Musician, street performer, TED speaker, blogger, Twitterer, couchsurfer, crowdfunder – Amanda Palmer is all these and more, and in her book The Art of Asking she offers up a brutally honest insight into her life and career as she gives her thoughts on what it means to ask for, and accept, other people’s help. She has made a career out of doing things her own way, from choosing to work full time as a living statue to fighting her way out of a major label record contract, and she is now rightfully recognised as a leading creative thinker in the modern, digital, social climate.
Beginning with the 2012 TED talk that was, essentially, the genesis of the book, she takes the reader on a warts and all trip through her personal life (including some startlingly honest stories about her relationship with her husband, Neil Gaiman) and her musical journey, drawing upon all sorts of experiences with endless strange and colourful characters. She talks us through the early days of the Dresden Dolls and the model she stumbled upon for building and maintaining such a close network of fans, then on to her solo career and record-breaking Kickstarter campaign, and the various internet controversies that she has been involved in, all interspersed with stories of friends and relationships from across the globe. Far from being highbrow and condescending, she comes across as heartfelt and deeply honest, and shows that for all her fearlessness she’s just like everyone else, and still finds it hard to ask for and accept help for some things.
Fans of Palmer will not be surprised to hear that this is a personal, subjective book that draws heavily from her own experiences to espouse a positive, inclusive mindset, but crucially it isn’t a vanity project, or just for fans. This is the writing of someone who is fully committed to her way of living and working, talking openly about the highs and lows of her life in an attempt to explain and illustrate her approach. It’s a book about asking – the emotional and psychological consequences, both positive and negative, of allowing other people to help you – but it’s also a raw, honest memoir of someone who continues to be incredibly brave despite everything she comes up against, and an illuminating insight into what surely must be the future for artists and their relationships with their audiences in the digital age.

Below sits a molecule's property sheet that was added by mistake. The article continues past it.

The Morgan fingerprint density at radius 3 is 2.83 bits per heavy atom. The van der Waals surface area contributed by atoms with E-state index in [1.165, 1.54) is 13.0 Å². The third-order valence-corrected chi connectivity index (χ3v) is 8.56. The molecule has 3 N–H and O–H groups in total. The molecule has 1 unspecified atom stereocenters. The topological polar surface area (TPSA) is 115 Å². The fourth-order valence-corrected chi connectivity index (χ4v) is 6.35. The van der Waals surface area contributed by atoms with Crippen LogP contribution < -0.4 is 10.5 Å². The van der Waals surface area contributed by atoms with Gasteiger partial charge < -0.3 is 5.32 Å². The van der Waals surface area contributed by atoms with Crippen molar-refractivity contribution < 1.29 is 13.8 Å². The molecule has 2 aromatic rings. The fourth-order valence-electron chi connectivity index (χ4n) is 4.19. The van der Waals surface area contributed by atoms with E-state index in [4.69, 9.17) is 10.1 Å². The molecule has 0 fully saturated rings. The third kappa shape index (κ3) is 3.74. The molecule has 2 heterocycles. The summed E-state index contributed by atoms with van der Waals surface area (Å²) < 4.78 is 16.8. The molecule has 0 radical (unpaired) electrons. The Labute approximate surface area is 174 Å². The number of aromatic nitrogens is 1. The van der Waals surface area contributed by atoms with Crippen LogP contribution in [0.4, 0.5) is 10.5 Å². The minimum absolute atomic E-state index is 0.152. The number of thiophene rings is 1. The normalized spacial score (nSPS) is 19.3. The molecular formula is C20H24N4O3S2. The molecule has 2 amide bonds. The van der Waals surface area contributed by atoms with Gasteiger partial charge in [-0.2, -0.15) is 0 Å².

Much like Amanda Palmer herself, this is a book that’s hard to pigeonhole and, much like Amanda Palmer, it’s all the better for that fact. It’s variously uplifting, emotionally draining, inspiring, thought-provoking, and impossible to put down; the perfect reminder that life is there to be shared with other people. If you’re already a fan, you will love every page and every word, and come away more certain than ever of how important Amanda Palmer is. If you’re not (yet) a fan, then go into this with an open mind and you will come away moved and with plenty to think about.